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20 After Jehoshaphat had solidified his throne by fortifying the nation and appointing regional judges, the Moabites, Ammonites, and some Meunites[a] decided to attack him. Jehoshaphat heard about their plans.

Messengers: A huge army is quickly approaching Jerusalem. They are coming from Edom[b] beyond the Dead Sea, but they have already reached Hazazon-tamar (that is Engedi on the shore of the Dead Sea, about two days southwest of Jerusalem).

Jehoshaphat was afraid, so he sought the Eternal and required all Judah’s citizens to fast. 4-5 Everyone gathered together in Jerusalem from cities all over Judah to seek help from the Eternal. Jehoshaphat joined the assembly in the newly restored court at the Eternal’s house and prayed before the people.

Jehoshaphat: O Eternal One, the True God of our ancestors, You are the True God in the heavens and the ruler over all the kingdoms and nations! You are so strong that none can survive when they oppose You. O our True God, You demonstrated that power when You exiled inhabitants of this land for Your people, Israel, and gave it to Your friend Abraham’s children forever. Please demonstrate it again, now, as we are attacked. We have lived here and built a sacred house honoring Your reputation. Now we will remind You of Solomon’s words: “If we encounter disaster or disease from wars, judgment, pestilence, or famine, then we will come to this house where You are and where your reputation is honored and beg for Your help. You will hear our cries and rescue us.”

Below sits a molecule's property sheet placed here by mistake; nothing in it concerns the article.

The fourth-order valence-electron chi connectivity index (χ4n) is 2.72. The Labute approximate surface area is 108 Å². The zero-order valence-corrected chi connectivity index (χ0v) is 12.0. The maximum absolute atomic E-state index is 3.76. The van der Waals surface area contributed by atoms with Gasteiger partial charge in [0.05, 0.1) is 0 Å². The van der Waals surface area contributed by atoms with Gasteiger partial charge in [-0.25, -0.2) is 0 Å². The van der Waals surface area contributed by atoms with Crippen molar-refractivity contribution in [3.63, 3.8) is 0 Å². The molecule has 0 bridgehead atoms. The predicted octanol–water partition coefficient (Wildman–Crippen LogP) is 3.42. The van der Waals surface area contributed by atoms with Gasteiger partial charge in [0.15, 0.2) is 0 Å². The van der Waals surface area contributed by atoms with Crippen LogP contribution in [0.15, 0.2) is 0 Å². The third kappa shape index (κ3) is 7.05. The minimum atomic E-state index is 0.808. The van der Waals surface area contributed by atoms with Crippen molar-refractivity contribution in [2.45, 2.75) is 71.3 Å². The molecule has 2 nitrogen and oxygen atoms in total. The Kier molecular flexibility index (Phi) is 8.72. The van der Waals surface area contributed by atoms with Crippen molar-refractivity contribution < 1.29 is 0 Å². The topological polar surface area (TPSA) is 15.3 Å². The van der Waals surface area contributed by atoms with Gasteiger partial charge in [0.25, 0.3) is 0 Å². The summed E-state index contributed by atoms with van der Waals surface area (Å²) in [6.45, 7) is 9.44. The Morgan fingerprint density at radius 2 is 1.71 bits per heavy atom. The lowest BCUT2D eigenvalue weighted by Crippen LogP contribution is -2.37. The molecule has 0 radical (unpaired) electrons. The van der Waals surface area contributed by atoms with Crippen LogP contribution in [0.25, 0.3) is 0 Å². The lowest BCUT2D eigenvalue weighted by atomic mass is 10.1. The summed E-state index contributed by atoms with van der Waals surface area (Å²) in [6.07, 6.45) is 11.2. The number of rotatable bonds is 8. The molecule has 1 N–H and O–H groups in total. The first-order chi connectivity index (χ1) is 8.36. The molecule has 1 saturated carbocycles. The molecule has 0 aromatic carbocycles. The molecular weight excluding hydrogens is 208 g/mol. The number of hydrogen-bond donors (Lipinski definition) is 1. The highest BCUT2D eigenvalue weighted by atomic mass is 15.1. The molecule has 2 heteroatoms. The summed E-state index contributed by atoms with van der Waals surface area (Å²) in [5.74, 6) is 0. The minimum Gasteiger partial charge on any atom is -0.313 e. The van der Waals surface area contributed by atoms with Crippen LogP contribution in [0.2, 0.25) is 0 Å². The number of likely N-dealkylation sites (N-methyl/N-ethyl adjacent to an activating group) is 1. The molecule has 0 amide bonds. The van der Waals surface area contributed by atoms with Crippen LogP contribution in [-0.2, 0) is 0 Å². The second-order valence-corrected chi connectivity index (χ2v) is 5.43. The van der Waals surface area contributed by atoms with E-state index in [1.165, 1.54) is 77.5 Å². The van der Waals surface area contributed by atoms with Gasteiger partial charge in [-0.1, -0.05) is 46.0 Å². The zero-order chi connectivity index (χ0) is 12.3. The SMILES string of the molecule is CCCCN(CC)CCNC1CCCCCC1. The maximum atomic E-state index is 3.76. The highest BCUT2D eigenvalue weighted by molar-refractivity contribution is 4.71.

10 Now is the time to ask for Your help. Men from Ammon, Moab, and Mount Seir (the region in Edom which You stopped Israel from destroying when they left Egypt) 11 are rewarding our ancestors’ mercy by coming to steal our inheritance, which is Your land and which You gave to us. 12 Our True God, won’t You judge them? We can do nothing to stop this huge army from attacking us; we don’t know what to do, so we are asking for Your help.

13 All Judah (men and women, children, and infants) were waiting in front of the Eternal’s temple when Jehoshaphat asked this. 14 There, the Spirit of the Eternal descended on a Levitical singer, Jahaziel (son of Zechariah, son of Benaiah, son of Jeiel, son of Mattaniah, a Levite son of Asaph).

Jahaziel: 15 Listen to me, all Judah, citizens of Jerusalem, and King Jehoshaphat. The Eternal has responded to your pleading: “Do not fear or worry about this army. The battle is not yours to fight; it is the True God’s. 16 Tomorrow, they will travel through the ascent of Ziz. Meet them at the end of valley before the wilderness of Jeruel. There, I will be watching. 17 Stand and watch, but do not fight the battle. There, you will watch the Eternal save you, Judah and Jerusalem.”

Do not fear or worry. Tomorrow, face the army and trust that the Eternal is with you.

18 Jehoshaphat bowed his head low, and all the assembly fell prostrate before the Eternal and worshiped Him with reverence. They trusted the Lord completely. 19 Meanwhile, the Levite families of the Kohathites and Korahites stood up to praise the Eternal One, True God of Israel, with very loud voices.

20 Early the next morning they went out to the wilderness of Tekoa. There Jehoshaphat’s message to Judah was not about courage in battle.